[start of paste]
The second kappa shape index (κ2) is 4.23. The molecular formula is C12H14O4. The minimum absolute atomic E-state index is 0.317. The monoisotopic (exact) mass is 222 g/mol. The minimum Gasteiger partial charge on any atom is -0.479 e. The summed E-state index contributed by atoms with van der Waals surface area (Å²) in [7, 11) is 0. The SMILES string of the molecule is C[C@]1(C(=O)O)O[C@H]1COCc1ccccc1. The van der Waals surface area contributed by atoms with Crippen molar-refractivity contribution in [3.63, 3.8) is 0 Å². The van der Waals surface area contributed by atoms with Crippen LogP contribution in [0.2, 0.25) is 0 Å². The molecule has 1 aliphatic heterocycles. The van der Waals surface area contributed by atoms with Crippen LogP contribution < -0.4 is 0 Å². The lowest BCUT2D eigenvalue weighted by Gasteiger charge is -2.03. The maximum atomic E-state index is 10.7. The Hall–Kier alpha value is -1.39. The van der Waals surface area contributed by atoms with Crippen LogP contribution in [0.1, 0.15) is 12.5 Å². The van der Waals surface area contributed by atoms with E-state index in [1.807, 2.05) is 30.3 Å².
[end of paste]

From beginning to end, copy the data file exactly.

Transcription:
The second kappa shape index (κ2) is 4.23. The molecular formula is C12H14O4. The minimum absolute atomic E-state index is 0.317. The monoisotopic (exact) mass is 222 g/mol. The minimum Gasteiger partial charge on any atom is -0.479 e. The summed E-state index contributed by atoms with van der Waals surface area (Å²) in [7, 11) is 0. The SMILES string of the molecule is C[C@]1(C(=O)O)O[C@H]1COCc1ccccc1. The van der Waals surface area contributed by atoms with Crippen molar-refractivity contribution in [3.63, 3.8) is 0 Å². The van der Waals surface area contributed by atoms with Crippen LogP contribution in [0.2, 0.25) is 0 Å². The molecule has 1 aliphatic heterocycles. The van der Waals surface area contributed by atoms with Crippen LogP contribution < -0.4 is 0 Å². The lowest BCUT2D eigenvalue weighted by Gasteiger charge is -2.03. The maximum atomic E-state index is 10.7. The Hall–Kier alpha value is -1.39. The van der Waals surface area contributed by atoms with Crippen LogP contribution in [0.1, 0.15) is 12.5 Å². The van der Waals surface area contributed by atoms with E-state index in [1.807, 2.05) is 30.3 Å².